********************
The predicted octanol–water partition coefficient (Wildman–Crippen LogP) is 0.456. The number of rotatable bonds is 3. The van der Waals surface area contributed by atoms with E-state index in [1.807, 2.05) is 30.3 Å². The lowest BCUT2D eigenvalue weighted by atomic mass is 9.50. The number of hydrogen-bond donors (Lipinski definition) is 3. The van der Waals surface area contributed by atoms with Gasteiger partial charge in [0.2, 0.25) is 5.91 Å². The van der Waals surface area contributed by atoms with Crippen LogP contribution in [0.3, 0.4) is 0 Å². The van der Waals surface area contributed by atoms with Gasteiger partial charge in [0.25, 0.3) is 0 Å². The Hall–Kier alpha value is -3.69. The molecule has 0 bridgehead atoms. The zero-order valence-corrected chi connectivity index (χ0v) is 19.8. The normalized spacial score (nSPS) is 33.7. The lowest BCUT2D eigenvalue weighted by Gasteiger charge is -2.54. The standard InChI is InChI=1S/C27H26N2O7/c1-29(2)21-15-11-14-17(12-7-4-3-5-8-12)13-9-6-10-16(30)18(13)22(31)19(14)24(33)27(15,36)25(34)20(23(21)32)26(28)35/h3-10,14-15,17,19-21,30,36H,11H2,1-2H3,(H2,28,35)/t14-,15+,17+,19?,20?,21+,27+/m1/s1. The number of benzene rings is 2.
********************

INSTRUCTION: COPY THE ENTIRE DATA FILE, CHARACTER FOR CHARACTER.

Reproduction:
The predicted octanol–water partition coefficient (Wildman–Crippen LogP) is 0.456. The number of rotatable bonds is 3. The van der Waals surface area contributed by atoms with E-state index in [1.807, 2.05) is 30.3 Å². The lowest BCUT2D eigenvalue weighted by atomic mass is 9.50. The number of hydrogen-bond donors (Lipinski definition) is 3. The van der Waals surface area contributed by atoms with Gasteiger partial charge in [0.2, 0.25) is 5.91 Å². The van der Waals surface area contributed by atoms with Crippen LogP contribution in [0.3, 0.4) is 0 Å². The van der Waals surface area contributed by atoms with Gasteiger partial charge in [0.25, 0.3) is 0 Å². The Hall–Kier alpha value is -3.69. The molecule has 0 bridgehead atoms. The zero-order valence-corrected chi connectivity index (χ0v) is 19.8. The normalized spacial score (nSPS) is 33.7. The lowest BCUT2D eigenvalue weighted by Gasteiger charge is -2.54. The standard InChI is InChI=1S/C27H26N2O7/c1-29(2)21-15-11-14-17(12-7-4-3-5-8-12)13-9-6-10-16(30)18(13)22(31)19(14)24(33)27(15,36)25(34)20(23(21)32)26(28)35/h3-10,14-15,17,19-21,30,36H,11H2,1-2H3,(H2,28,35)/t14-,15+,17+,19?,20?,21+,27+/m1/s1. The number of benzene rings is 2.